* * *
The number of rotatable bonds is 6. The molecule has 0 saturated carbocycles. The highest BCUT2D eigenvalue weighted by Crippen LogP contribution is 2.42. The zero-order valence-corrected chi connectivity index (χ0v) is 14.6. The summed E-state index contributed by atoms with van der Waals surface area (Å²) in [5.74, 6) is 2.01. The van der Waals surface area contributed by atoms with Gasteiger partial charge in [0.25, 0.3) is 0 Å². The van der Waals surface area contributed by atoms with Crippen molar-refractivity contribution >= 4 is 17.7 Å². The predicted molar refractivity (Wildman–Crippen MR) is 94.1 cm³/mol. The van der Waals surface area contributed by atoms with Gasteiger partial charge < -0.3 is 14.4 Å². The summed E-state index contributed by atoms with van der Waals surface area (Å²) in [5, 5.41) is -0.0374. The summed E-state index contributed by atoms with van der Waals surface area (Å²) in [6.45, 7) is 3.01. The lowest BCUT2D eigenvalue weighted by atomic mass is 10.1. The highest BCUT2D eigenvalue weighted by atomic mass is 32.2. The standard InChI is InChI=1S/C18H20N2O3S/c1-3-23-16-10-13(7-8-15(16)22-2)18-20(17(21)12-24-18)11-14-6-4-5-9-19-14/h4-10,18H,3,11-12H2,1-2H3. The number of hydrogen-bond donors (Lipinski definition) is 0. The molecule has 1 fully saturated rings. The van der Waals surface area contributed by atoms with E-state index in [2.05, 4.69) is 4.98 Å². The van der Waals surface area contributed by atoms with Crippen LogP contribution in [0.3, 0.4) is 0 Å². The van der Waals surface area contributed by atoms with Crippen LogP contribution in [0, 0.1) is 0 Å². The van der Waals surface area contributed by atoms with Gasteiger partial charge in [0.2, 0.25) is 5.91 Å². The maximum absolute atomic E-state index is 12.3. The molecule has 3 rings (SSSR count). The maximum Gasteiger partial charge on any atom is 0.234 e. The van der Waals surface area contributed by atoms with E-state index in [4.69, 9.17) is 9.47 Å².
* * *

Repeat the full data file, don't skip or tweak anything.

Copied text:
The number of rotatable bonds is 6. The molecule has 0 saturated carbocycles. The highest BCUT2D eigenvalue weighted by Crippen LogP contribution is 2.42. The zero-order valence-corrected chi connectivity index (χ0v) is 14.6. The summed E-state index contributed by atoms with van der Waals surface area (Å²) in [5.74, 6) is 2.01. The van der Waals surface area contributed by atoms with Gasteiger partial charge in [0.25, 0.3) is 0 Å². The van der Waals surface area contributed by atoms with Crippen molar-refractivity contribution >= 4 is 17.7 Å². The predicted molar refractivity (Wildman–Crippen MR) is 94.1 cm³/mol. The van der Waals surface area contributed by atoms with Gasteiger partial charge < -0.3 is 14.4 Å². The summed E-state index contributed by atoms with van der Waals surface area (Å²) in [5, 5.41) is -0.0374. The summed E-state index contributed by atoms with van der Waals surface area (Å²) in [6.45, 7) is 3.01. The lowest BCUT2D eigenvalue weighted by atomic mass is 10.1. The highest BCUT2D eigenvalue weighted by atomic mass is 32.2. The standard InChI is InChI=1S/C18H20N2O3S/c1-3-23-16-10-13(7-8-15(16)22-2)18-20(17(21)12-24-18)11-14-6-4-5-9-19-14/h4-10,18H,3,11-12H2,1-2H3. The number of hydrogen-bond donors (Lipinski definition) is 0. The molecule has 1 fully saturated rings. The van der Waals surface area contributed by atoms with E-state index in [2.05, 4.69) is 4.98 Å². The van der Waals surface area contributed by atoms with Crippen LogP contribution in [0.3, 0.4) is 0 Å². The van der Waals surface area contributed by atoms with Crippen LogP contribution in [0, 0.1) is 0 Å². The van der Waals surface area contributed by atoms with Gasteiger partial charge in [0.2, 0.25) is 5.91 Å². The maximum absolute atomic E-state index is 12.3. The molecule has 3 rings (SSSR count). The maximum Gasteiger partial charge on any atom is 0.234 e. The van der Waals surface area contributed by atoms with E-state index in [4.69, 9.17) is 9.47 Å².